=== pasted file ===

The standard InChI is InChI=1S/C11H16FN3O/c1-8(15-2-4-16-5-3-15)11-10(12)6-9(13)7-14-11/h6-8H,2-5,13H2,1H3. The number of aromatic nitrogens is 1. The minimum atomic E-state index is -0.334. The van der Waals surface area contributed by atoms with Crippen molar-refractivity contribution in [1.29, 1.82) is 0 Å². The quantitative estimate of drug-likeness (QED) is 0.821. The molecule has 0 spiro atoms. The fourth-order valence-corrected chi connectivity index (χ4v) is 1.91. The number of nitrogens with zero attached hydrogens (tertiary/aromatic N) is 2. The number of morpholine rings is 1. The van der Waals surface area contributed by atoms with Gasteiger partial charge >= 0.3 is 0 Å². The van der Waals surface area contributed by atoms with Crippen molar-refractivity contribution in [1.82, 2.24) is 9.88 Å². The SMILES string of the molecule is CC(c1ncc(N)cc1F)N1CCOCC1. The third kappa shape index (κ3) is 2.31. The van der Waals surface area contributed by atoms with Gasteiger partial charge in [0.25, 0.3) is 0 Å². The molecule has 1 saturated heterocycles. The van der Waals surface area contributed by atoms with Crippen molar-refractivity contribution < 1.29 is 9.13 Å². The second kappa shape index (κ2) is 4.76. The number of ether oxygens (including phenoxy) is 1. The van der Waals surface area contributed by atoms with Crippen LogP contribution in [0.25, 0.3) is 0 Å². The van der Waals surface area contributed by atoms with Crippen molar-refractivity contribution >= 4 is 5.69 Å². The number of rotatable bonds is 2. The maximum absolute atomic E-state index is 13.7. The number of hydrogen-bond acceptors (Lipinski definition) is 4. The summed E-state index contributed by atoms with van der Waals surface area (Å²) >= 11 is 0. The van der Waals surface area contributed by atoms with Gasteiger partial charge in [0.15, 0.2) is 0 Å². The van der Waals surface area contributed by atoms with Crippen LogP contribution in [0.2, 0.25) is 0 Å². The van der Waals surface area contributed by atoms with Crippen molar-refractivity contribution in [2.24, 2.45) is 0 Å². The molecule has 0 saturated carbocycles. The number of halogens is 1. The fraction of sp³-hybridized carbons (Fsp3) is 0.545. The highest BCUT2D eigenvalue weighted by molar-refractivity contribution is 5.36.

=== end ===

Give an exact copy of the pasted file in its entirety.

The standard InChI is InChI=1S/C11H16FN3O/c1-8(15-2-4-16-5-3-15)11-10(12)6-9(13)7-14-11/h6-8H,2-5,13H2,1H3. The number of aromatic nitrogens is 1. The minimum atomic E-state index is -0.334. The van der Waals surface area contributed by atoms with Crippen molar-refractivity contribution in [1.29, 1.82) is 0 Å². The quantitative estimate of drug-likeness (QED) is 0.821. The molecule has 0 spiro atoms. The fourth-order valence-corrected chi connectivity index (χ4v) is 1.91. The number of nitrogens with zero attached hydrogens (tertiary/aromatic N) is 2. The number of morpholine rings is 1. The van der Waals surface area contributed by atoms with Gasteiger partial charge >= 0.3 is 0 Å². The van der Waals surface area contributed by atoms with Crippen molar-refractivity contribution in [1.82, 2.24) is 9.88 Å². The SMILES string of the molecule is CC(c1ncc(N)cc1F)N1CCOCC1. The third kappa shape index (κ3) is 2.31. The van der Waals surface area contributed by atoms with Gasteiger partial charge in [0.25, 0.3) is 0 Å². The molecule has 1 saturated heterocycles. The van der Waals surface area contributed by atoms with Crippen molar-refractivity contribution < 1.29 is 9.13 Å². The second kappa shape index (κ2) is 4.76. The number of ether oxygens (including phenoxy) is 1. The van der Waals surface area contributed by atoms with Crippen LogP contribution in [0.25, 0.3) is 0 Å². The van der Waals surface area contributed by atoms with Crippen molar-refractivity contribution >= 4 is 5.69 Å². The number of rotatable bonds is 2. The maximum absolute atomic E-state index is 13.7. The number of hydrogen-bond acceptors (Lipinski definition) is 4. The summed E-state index contributed by atoms with van der Waals surface area (Å²) >= 11 is 0. The van der Waals surface area contributed by atoms with Gasteiger partial charge in [0.15, 0.2) is 0 Å². The van der Waals surface area contributed by atoms with Crippen LogP contribution in [0.2, 0.25) is 0 Å². The van der Waals surface area contributed by atoms with Crippen molar-refractivity contribution in [2.24, 2.45) is 0 Å². The molecule has 0 saturated carbocycles. The number of halogens is 1. The fraction of sp³-hybridized carbons (Fsp3) is 0.545. The highest BCUT2D eigenvalue weighted by molar-refractivity contribution is 5.36.